Do you have a history of diabetes in your family?
Have you ever been diagnosed with gestational diabetes?
Is your weight constantly creeping up?
Are you physically active?
All of these add up to putting you at risk for type 2 diabetes. In fact, 9 out of 10 Americans are at risk and don’t even know it. According to the American Diabetes Association, in 2012, 29.1 million (or 9.3% of the population) Americans had diabetes, with type 2 diabetes being the most common form. Add another 86 million Americans 20 and over who had pre-diabetes. This is an epidemic.
When your body develops insulin resistance your insulin does not work well and is unable to deliver the glucose circulating in your blood into the cells that need it. Your blood sugar levels become elevated and you are diagnosed with diabetes. Too much glucose in your blood results in damage to the arteries in your heart, kidneys, and eyes resulting in heart attacks, end stage renal disease and blindness. It can also result in damage to the nerves in the hands and feet which results in pain and reduced function.
Are you at risk? Find out in 60 seconds with this test. Though this is not a replacement for a doctor’s visit, it can give you a gauge on whether you need to make an appointment with your health care provider.
Luckily, preventing type 2 diabetes is under your control. Small changes can have a big impact on your health. Are you ready to start today?
- Maintain a healthy weight: Overweight people aren’t automatically going to become diabetic, but they are more at-risk because of the amounts and types of food they eat and lack of physical activity. Skip the fad diets and develop a healthy lifestyle and maintain a healthy weight.
- Get exercise: Maintaining a healthy weight by eating smart isn’t enough. Exercise is the magic antidote to lower your blood sugar. Both aerobic and anaerobic exercises can help keep your glucose levels under control. Keep moving and find ways to work exercise in your daily schedule.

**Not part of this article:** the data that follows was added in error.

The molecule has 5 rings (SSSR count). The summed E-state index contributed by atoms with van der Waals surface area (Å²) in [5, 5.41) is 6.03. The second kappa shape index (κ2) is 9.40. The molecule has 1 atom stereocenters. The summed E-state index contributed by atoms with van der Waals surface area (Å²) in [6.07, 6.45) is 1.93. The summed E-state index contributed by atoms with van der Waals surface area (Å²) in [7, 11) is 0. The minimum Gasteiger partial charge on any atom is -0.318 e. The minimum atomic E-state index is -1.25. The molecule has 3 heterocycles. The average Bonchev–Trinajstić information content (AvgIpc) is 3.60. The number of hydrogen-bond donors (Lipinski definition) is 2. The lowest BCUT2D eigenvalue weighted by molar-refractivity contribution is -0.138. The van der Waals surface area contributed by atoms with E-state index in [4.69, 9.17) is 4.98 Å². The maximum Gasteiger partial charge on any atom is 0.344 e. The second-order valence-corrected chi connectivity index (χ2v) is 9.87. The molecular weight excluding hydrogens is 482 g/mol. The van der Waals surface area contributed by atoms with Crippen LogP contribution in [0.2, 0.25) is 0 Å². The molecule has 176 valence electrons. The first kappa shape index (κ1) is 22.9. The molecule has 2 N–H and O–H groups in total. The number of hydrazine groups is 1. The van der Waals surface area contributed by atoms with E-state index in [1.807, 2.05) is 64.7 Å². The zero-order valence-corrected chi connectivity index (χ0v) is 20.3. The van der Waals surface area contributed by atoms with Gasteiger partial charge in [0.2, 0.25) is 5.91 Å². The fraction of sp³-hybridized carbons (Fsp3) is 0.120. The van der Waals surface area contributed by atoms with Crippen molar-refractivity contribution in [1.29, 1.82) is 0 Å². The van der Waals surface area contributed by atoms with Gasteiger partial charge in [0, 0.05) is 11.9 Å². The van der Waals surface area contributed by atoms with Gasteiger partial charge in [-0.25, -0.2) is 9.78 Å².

- Boost Your Fiber, Boost Your Health: Increase natural fibers, roughage, in your diet by adding servings of vegetables, fruits, legumes and grains. When buying canned or boxed foods, look to see that the fibers are intact fibers. There are many added, artificial fibers called functional and isolated fibers (Malodextrin, Chicory Root, Polydextrose, Oat Fiber, Resistance Starch, Pectin and Gum). Though the jury is out on whether artificial fibers are as effective as natural, they are usually found in highly processed foods, so eating them also means increasing sugars and salt in your diet. Nevertheless, according to the Mayo Clinic a high fiber diet will “improve blood sugar control, lower risk of heart disease, promote weight loss by helping you feel full.”
- Set Health Goals You Can Reach: There’s a key to keep goals, especially lifestyle-changing goals, manageable – be SMART (Specific, Measurable, Agreed-Upon, Reasonable, Time-Based). Instead of saying, “I will walk more.” Write, “I will walk twenty minutes each day.” Set a timer and do it. Because a set number is easier to achieve than a vague “more.” Set weekly, monthly goals about everything from adding fiber to your diet (two more portions of fruit each day) to exercise habits. And see the difference!
We have more control over our health than we give ourselves credit for. Our bodies are amazing machines. Making small changes in our lifestyles can have big payoffs later on: playing with our kids in the park and watching them grow; dancing with our daughters at their weddings; traveling to Asia. Not to mention saving thousands of dollars on medication and tests.